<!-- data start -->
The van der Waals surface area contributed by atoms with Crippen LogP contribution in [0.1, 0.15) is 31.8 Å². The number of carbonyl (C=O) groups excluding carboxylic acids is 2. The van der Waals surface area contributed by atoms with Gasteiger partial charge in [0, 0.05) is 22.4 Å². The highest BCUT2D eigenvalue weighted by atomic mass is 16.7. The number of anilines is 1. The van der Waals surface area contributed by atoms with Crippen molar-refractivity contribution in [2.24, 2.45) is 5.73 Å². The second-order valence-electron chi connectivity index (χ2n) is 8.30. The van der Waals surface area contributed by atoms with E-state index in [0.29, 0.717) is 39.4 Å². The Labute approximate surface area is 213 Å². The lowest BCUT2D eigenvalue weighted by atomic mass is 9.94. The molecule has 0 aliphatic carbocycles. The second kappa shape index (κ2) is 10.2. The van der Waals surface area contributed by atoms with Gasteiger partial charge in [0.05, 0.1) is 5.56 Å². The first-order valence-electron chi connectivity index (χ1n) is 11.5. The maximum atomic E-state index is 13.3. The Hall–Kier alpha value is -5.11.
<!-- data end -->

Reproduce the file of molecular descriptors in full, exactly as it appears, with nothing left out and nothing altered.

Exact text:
The van der Waals surface area contributed by atoms with Crippen LogP contribution in [0.1, 0.15) is 31.8 Å². The number of carbonyl (C=O) groups excluding carboxylic acids is 2. The van der Waals surface area contributed by atoms with Gasteiger partial charge in [0, 0.05) is 22.4 Å². The highest BCUT2D eigenvalue weighted by atomic mass is 16.7. The number of anilines is 1. The van der Waals surface area contributed by atoms with Crippen molar-refractivity contribution in [2.24, 2.45) is 5.73 Å². The second-order valence-electron chi connectivity index (χ2n) is 8.30. The van der Waals surface area contributed by atoms with E-state index in [0.29, 0.717) is 39.4 Å². The Labute approximate surface area is 213 Å². The lowest BCUT2D eigenvalue weighted by atomic mass is 9.94. The molecule has 0 aliphatic carbocycles. The second kappa shape index (κ2) is 10.2. The van der Waals surface area contributed by atoms with Gasteiger partial charge in [0.05, 0.1) is 5.56 Å². The first-order valence-electron chi connectivity index (χ1n) is 11.5. The maximum atomic E-state index is 13.3. The Hall–Kier alpha value is -5.11.